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Summer Hazards Your Corgi Must Avoid

It’s the hottest part of the summer in most of North America, and you and your Corgi are probably finding ways to have fun and stay cool at the same time. But in the quest to stay active during these sweltering summer days, you need to remain vigilant about summer hazards you and your Corgi may encounter. Here are some of the most common summer hazards your Corgi must avoid.


Blue-Green Algae – You may have seen the dozens of posts on social media lately about dogs who died after exposure to toxic blue-green algae. Not actually algae but a bacteria called cyanobacteria, it’s found in still bodies of fresh water during hot, rainless seasons. Cyanobacteria clumps together, giving it the appearance of algae, and can turn water green or pool on the surface like a slick or scum, and sometimes has an unpleasant odor. But, toxic blue-green algae can also be undetectable so if in doubt, don’t let your Corgi near it. Even getting it on their paws and licking it off can make your Corgi sick, or even cause death.

Symptoms of blue-green algae poisoning: diarrhea, vomiting, drooling, weakness, confusion, seizures, breathing problems, and loss of consciousness. Symptoms can appear as soon as fifteen minutes and up to several days after exposure so seek veterinary care immediately if you suspect blue-green algae poisoning.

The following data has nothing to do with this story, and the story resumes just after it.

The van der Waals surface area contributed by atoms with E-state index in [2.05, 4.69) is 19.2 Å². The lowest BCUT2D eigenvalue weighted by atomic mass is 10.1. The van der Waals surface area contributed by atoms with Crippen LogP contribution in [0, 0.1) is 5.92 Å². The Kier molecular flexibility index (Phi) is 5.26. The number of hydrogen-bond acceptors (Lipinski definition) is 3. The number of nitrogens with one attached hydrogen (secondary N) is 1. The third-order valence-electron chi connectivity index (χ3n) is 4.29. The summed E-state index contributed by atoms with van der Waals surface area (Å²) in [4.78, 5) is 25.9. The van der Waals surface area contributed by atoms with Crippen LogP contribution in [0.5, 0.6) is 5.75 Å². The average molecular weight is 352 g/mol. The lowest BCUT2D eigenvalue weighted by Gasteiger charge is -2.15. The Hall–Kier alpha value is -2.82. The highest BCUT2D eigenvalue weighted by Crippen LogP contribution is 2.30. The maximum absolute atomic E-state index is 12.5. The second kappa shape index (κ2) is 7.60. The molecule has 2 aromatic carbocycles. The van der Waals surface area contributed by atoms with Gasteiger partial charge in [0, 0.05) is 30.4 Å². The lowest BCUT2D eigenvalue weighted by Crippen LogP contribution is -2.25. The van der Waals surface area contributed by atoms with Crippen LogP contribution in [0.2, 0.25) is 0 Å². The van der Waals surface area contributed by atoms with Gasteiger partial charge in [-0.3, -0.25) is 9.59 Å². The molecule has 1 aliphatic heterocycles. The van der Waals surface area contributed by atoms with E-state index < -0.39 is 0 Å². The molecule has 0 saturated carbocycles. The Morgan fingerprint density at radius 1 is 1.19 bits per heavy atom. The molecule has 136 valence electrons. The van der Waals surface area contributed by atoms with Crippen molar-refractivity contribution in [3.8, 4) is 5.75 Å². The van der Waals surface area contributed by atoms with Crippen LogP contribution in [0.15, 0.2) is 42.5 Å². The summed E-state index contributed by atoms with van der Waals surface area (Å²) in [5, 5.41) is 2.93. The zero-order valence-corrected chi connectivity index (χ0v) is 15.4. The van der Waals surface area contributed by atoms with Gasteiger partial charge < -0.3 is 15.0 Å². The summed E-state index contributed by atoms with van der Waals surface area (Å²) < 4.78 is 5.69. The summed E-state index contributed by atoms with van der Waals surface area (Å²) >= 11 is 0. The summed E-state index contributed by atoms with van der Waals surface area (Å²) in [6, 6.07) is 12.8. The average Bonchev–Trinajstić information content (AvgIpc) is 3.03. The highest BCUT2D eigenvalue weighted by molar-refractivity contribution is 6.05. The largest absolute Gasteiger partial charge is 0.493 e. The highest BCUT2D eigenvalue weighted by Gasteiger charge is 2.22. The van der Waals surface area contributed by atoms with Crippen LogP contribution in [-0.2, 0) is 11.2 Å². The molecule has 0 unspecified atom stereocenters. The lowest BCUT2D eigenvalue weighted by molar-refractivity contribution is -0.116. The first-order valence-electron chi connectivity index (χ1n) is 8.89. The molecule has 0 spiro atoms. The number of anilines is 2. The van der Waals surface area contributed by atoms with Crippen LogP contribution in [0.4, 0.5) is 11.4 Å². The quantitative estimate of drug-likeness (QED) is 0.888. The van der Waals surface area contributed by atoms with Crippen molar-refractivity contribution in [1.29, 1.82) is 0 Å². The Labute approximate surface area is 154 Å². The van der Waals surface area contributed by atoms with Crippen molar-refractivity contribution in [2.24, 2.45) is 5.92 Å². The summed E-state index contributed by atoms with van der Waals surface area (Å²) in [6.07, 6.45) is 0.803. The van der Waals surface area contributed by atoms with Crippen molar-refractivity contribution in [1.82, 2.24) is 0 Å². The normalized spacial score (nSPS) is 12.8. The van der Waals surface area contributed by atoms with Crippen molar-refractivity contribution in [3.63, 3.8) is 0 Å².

Rattlesnakes – Dogs are much more likely than humans to be bitten by a rattlesnake, so if you live in rattlesnake country, it’s a good idea to get your Corgi the rattlesnake vaccine.  The rattlesnake vaccine does not eliminate the need for antivenom should your Corgi be bitten by a rattlesnake, but it does reduce the intensity of harm inflicted by the venom when compared to no vaccine. That said, you should get your Corgi to a vet immediately if you suspect they’ve been bitten. Other preventative measures to take in rattlesnake territory: clear brush and refuse from your yard (they make attractive hiding places for rattlesnakes) and when hiking/walking your Corgi, stay on trails or walkways and keep your Corgi leashed at all times.  

Symptoms of rattlesnake bite: bleeding puncture wounds, swelling around the wound, slow/uneven breathing, whimpering, lethargy. (*Be aware the snake may still be in the area so get away safely and head directly to a vet. Do NOT try to tourniquet, suck venom or otherwise treat the wound. Snake bites are extremely painful, and time is of the essence, so let the experts treat it as soon as possible.)

In our next blog, we’ll look at a few more common summer hazards and how you can avoid them to keep your Corgi safe. Let us know in comments if you have questions or other hazards you’d like us to cover!


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